The purpose of bankruptcy is to allow a debtor to work out his finances without an overwhelming burden. But how will a debtor improve his finances if he loses all his property when he files for bankruptcy?
How to Use Bankruptcy Exemptions for Protecting your Property
Your property will become a part of your bankruptcy estate when you file a Chapter 7 or a Chapter 13 case. That means an individual can prevent their property through bankruptcy exemptions. Furthermore, they can also slash the amount they need to hand over to unsecured creditors as per a Chapter 13 repayment plan by exempting the equity in their property.
But to receive these benefits, you must ‘claim’ the exemptions when you are filing for bankruptcy. When claiming the exemptions, you need to list each of these exemptions. While an amendment can correct wrong omissions or exemptions, a trustee could object to the amended exemptions if he believes a debtor is attempting to hide the property. Hence, it is crucial that you work with expert bankruptcy lawyers who have a complete understanding of bankruptcy laws who understand how to use bankruptcy exemptions to receive the maximum protection of property, as per Florida law.
While a few states allow debtors to choose between state and federal exemptions, Florida ‘opts out’ of federal bankruptcy exemptions. That means debtors living in Florida can choose bankruptcy exemptions only when they qualify for state exemptions.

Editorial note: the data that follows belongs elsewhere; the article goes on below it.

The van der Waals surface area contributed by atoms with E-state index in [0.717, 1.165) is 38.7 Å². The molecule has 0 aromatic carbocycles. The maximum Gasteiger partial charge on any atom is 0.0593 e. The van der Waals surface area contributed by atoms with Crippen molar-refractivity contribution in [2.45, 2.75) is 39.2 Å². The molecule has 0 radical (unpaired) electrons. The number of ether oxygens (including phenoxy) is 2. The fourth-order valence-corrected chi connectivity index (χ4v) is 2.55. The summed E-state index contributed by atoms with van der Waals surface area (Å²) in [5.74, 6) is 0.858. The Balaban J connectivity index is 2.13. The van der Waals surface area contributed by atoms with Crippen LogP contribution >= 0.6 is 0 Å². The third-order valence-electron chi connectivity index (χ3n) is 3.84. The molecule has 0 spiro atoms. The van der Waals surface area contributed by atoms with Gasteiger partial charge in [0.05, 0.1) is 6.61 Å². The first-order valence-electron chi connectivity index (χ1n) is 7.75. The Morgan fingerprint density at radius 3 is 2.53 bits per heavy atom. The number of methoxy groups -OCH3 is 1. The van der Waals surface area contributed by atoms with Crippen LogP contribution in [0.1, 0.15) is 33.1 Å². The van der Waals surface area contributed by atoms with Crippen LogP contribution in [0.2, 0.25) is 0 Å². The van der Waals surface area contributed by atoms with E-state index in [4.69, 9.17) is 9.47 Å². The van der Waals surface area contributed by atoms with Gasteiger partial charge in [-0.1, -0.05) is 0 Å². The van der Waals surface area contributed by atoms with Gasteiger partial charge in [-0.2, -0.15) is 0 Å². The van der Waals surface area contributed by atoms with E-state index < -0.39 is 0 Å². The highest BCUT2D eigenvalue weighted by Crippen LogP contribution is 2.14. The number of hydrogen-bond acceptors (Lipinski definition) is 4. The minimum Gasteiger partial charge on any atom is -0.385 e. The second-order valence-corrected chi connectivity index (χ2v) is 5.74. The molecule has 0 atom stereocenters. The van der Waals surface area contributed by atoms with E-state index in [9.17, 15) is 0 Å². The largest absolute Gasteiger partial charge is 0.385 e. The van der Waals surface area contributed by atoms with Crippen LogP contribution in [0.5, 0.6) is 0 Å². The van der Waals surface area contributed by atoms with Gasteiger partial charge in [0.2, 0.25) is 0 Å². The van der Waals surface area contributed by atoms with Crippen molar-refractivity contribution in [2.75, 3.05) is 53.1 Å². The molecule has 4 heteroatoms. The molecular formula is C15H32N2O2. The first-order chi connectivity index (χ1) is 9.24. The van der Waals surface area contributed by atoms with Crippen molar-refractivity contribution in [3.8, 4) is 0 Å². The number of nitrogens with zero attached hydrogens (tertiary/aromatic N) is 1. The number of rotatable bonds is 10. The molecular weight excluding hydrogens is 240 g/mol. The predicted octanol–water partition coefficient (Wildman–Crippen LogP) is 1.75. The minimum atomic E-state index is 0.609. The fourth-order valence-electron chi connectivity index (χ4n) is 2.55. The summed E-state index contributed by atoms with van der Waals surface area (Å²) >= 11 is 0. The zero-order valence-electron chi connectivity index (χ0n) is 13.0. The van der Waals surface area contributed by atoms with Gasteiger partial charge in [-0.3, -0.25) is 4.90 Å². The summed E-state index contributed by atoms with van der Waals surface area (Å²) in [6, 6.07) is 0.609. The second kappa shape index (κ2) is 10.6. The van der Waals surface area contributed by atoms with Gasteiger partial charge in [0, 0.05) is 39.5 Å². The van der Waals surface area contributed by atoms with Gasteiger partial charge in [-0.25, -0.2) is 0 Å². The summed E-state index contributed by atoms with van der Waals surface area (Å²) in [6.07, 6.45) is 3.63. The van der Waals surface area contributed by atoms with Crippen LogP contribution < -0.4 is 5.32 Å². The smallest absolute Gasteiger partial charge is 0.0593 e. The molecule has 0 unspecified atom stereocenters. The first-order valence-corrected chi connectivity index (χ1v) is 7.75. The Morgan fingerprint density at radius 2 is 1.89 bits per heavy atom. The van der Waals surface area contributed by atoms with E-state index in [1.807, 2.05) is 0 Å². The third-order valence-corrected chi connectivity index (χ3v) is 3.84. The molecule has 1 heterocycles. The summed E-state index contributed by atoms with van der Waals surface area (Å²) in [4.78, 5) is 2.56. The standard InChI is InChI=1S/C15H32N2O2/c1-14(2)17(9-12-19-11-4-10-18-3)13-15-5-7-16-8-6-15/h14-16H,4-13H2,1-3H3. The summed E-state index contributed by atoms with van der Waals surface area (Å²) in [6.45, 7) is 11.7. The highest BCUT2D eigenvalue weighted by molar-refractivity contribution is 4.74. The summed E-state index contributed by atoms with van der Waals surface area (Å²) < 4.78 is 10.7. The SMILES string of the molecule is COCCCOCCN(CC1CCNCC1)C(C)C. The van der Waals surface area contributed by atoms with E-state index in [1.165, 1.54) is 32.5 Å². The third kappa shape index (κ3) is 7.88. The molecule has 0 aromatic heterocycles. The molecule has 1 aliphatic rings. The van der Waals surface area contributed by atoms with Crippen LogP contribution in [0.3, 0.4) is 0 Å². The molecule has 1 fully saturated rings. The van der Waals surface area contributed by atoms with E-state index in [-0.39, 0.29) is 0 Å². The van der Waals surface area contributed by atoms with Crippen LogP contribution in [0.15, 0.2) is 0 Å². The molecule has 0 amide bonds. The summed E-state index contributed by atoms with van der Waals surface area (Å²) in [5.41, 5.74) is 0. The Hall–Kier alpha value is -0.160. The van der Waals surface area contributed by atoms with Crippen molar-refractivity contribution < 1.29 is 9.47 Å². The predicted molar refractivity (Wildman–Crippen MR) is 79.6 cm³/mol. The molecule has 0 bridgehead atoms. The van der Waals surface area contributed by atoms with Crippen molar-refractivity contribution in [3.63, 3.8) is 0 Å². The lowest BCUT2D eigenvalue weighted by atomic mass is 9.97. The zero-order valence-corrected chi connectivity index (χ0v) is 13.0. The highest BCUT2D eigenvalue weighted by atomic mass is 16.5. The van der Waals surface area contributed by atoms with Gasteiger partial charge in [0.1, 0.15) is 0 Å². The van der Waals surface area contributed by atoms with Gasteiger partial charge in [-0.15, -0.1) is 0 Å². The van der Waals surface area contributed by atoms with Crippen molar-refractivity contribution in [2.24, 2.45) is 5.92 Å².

Who Can Make a claim?
A debtor must be a Florida resident for a minimum of 730 days before he can file a bankruptcy case to become eligible for the state’s bankruptcy exemptions. In case a resident does not comply with the residency requirement, his residency during the 180 days before the two-year period will evaluate the bankruptcy exemptions he has to use in his bankruptcy case.
That means you may file a bankruptcy case in Florida while using exemptions from another state.
How to Protect Property in Bankruptcy with Florida Exemptions
Bankruptcy exemptions in states vary from other state exemptions and federal exemptions. However, other states often criticize Florida’s homestead exemption. Florida laws allow an individual to exempt all the equity in his home or other real estates eligible for a homestead exemption.
To qualify for unlimited homestead exceptions, there are two primary requirements. First, you must be the owner of the property for at least 1,215 days before you file for the bankruptcy claim. Second, your property should not exceed half an acre in a municipality or 160 acres anywhere else. You can claim the homestead exemption if you meet these requirements.
Apart from protecting your home, you can also safeguard wages and retirement accounts through Florida bankruptcy exemptions. Some of the bankruptcy exemptions you can utilize for protecting your property in Chapter 13 of Chapter 7 are:
- $4,000 in personal property (in case you don’t use your homestead exemption)
- $1,000 for a motor vehicle
- $1,000 for personal property
- Most retirement accounts
- Disability income and benefits
- A majority of government benefits and public benefits
- Health savings accounts
Debtors who file bankruptcy in Florida get to keep their property in most cases. But remember to choose professional and expert bankruptcy lawyers when filing a claim to avoid making any mistakes.
Remember that filing bankruptcy may not result in losing your property. You can protect your property from creditors when you file for bankruptcy in Florida.
Are you looking for professional advice to file a bankruptcy claim? Get in touch with Dsouza and Strachan Law. Our team of experienced attorneys will be happy to guide you so you can choose the best possible solutions.